66 of 74 people found the following review helpful
Not at all bad (at the price),
This review is from: Tamron AF 70-300mm F/4-5.6 Di LD Macro 1:2 Nikon+Motor (Camera)
Tamron, back in the '80's and 90's so dominated the indie telezoom market, with their Adaptall 80-210mm f3.8-4, which at a good price, almost uniquely, actually delivered a quality that was usable at any setting, including wide open at the long end. It sold in its 100,000's, if not more.
Times have moved on and zoom ranges extended, as are us photographer's expectations. 70-300mm is now the basic norm, with some sort of close focus a feature many hobbyists look out for, as an added bonus.
As a semi pro, using the full-frame Nikon D700, I only had reason to try one of these dinky lightweight lenses whilst waiting for an insurance claim on a broken, much more pricey Nikon equivalent. The cost then, on special offer, was little more than the Excess that insurance claim incurred! I now use as my telezoom standard Tamron's flagship model, their Vibration Control, Ultrasonic Motor A/F Superior Performance, at nearly three times the price.
Yes, there are differences, but not so big as perhaps one would imagine and shots I'd taken with the cheaper lens at London Zoo, for example are not wanting in any department. It uses (so I am informed) high grade plastics for some of the elements - glass is heavy - and why not? My spectacle lenses are plastic! This keeps the weight down and probably the cost too.
Up to about 200mm, it is bitingly sharp, with high contrast and pincushion distortion (straight lines at frame edges bowing inwards) fairly well controlled. My much heavier Tamron is market-leading in this respect but for most, and for most subjects, the cheaper lens won't disappoint.
At 300mm, yes, the images are fairly soft but good contrast still produces pleasing images. If you want to enlarge to A3, from a shot taken at 300mm, you might be disappointed, whereas A4 should be fine. I haven't used a 'cheap' Nikon lens of this spec, though even expensive ones aren't so brilliant either and my flagship Tamron beats them in any case - in my experience).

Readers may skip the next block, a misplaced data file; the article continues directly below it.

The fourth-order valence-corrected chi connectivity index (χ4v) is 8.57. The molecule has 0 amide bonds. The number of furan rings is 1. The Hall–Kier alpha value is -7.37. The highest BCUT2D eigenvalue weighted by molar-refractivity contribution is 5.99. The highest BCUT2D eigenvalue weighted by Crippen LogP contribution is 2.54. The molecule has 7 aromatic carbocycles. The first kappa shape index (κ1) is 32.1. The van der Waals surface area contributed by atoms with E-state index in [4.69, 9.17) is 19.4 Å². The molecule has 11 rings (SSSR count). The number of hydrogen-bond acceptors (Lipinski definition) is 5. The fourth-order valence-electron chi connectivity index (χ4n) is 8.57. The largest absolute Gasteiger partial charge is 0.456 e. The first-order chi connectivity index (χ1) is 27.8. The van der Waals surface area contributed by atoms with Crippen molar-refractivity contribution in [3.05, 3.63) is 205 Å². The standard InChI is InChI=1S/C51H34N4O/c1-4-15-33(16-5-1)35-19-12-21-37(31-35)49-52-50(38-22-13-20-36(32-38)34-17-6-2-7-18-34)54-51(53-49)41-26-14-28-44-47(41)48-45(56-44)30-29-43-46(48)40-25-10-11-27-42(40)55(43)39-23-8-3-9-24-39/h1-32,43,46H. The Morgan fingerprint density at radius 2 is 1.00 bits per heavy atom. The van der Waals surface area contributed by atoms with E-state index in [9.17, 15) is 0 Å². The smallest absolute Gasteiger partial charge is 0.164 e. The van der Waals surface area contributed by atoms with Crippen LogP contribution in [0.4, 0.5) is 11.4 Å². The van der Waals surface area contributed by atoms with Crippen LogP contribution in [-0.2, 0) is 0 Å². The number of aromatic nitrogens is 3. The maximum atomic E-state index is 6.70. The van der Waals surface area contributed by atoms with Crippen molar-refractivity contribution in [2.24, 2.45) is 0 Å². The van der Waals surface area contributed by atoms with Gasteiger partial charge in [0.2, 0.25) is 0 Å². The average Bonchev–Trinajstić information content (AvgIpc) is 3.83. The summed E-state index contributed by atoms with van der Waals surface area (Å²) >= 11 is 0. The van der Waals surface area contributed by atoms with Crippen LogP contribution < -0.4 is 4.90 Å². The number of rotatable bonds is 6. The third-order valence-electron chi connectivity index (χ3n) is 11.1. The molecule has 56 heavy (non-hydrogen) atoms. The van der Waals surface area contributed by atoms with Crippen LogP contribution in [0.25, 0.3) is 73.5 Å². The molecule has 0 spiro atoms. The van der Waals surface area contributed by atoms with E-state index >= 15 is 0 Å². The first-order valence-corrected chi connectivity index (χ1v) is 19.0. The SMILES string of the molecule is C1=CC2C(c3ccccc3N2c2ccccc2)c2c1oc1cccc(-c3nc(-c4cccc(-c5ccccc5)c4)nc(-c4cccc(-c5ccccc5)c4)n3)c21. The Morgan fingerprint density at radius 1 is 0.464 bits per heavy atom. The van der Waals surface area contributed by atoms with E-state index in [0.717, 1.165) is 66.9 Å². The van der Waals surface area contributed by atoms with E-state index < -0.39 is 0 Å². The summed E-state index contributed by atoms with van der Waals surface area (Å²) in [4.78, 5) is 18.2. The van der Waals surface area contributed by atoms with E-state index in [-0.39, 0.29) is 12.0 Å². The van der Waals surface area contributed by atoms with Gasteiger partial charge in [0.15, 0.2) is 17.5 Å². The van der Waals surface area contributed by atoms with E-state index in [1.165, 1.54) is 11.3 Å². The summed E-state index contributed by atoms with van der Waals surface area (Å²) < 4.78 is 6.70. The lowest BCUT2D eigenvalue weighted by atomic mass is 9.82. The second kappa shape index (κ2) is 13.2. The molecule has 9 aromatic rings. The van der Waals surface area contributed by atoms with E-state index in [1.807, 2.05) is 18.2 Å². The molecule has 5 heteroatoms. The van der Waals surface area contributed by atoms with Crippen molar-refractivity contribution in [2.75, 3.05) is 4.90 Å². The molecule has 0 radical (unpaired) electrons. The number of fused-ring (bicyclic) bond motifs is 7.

I do recall the macro 'feature' as being useful (though I own a specialist macro - another Tamron!, the 90mm f2.8) so I didn't rely on this but I did try it out. Image quality was actually very good, especially for flowers and natural things. Yes, the switching to - and from - was a bit fiddly and made it impossible to track, say a butterfly, if it flew out of the macro's zone of focus.
But, on the basis of value/features/spec/quality, in roughly that order, then how can I not award four stars? It got me out of a jam and I keep on finding images that I'd taken with it and for the large part are they are indecipherable from the others, unless one really zooms right in and examines 'actual pixels' on a big computer screen.
For those on a budget, or those whose first telezoom this is and don't want to make an expensive mistake then this dinky Tamron comes quite highly recommended; by someone who still has one of those old 80-210mm Tamrons from thirty years ago! (- which I no longer use, I have to add.....)
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Showing 1-2 of 2 posts in this discussion
Initial post: 28 Sep 2013 09:38:12 BDT
Miss Vicky L. Evans says:
Hello there i was wondering would this lens be ok for a beginner taking pictures of friends competing horses so sport/moving images? also does it have an auto focus with a nikon d3100?
In reply to an earlier post on 28 Sep 2013 10:17:28 BDT
Tim Kidner says:
Yes, it would be an excellent lens for beginners and use with photographing horses, being small, very light and easy to use. The fact that it states "+Motor" means that it should be usable with all Nikon DSLR cameras, but make sure you get the latest/a later model to ensure this.
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